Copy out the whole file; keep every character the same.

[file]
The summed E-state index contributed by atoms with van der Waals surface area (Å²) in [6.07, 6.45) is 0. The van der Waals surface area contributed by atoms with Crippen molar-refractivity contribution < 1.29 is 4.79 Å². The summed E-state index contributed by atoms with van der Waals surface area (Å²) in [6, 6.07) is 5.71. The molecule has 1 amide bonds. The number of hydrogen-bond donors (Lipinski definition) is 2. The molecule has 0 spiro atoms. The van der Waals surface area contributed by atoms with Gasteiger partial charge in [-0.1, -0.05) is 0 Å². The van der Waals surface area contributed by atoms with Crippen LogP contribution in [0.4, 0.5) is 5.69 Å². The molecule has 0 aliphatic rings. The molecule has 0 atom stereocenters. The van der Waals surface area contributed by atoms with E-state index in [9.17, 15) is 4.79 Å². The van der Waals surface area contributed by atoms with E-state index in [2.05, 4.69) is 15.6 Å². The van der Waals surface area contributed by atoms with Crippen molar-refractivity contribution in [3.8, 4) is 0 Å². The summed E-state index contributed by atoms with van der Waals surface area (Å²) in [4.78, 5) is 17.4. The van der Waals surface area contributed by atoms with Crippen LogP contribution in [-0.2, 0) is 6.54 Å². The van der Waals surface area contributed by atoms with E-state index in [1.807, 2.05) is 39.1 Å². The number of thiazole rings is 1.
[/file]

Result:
The summed E-state index contributed by atoms with van der Waals surface area (Å²) in [6.07, 6.45) is 0. The van der Waals surface area contributed by atoms with Crippen molar-refractivity contribution < 1.29 is 4.79 Å². The summed E-state index contributed by atoms with van der Waals surface area (Å²) in [6, 6.07) is 5.71. The molecule has 1 amide bonds. The number of hydrogen-bond donors (Lipinski definition) is 2. The molecule has 0 spiro atoms. The van der Waals surface area contributed by atoms with Gasteiger partial charge in [-0.1, -0.05) is 0 Å². The van der Waals surface area contributed by atoms with Crippen LogP contribution in [0.4, 0.5) is 5.69 Å². The molecule has 0 aliphatic rings. The molecule has 0 atom stereocenters. The van der Waals surface area contributed by atoms with E-state index in [9.17, 15) is 4.79 Å². The van der Waals surface area contributed by atoms with E-state index in [2.05, 4.69) is 15.6 Å². The van der Waals surface area contributed by atoms with Crippen molar-refractivity contribution in [3.8, 4) is 0 Å². The summed E-state index contributed by atoms with van der Waals surface area (Å²) in [4.78, 5) is 17.4. The van der Waals surface area contributed by atoms with Crippen LogP contribution in [-0.2, 0) is 6.54 Å². The van der Waals surface area contributed by atoms with E-state index in [1.807, 2.05) is 39.1 Å². The number of thiazole rings is 1.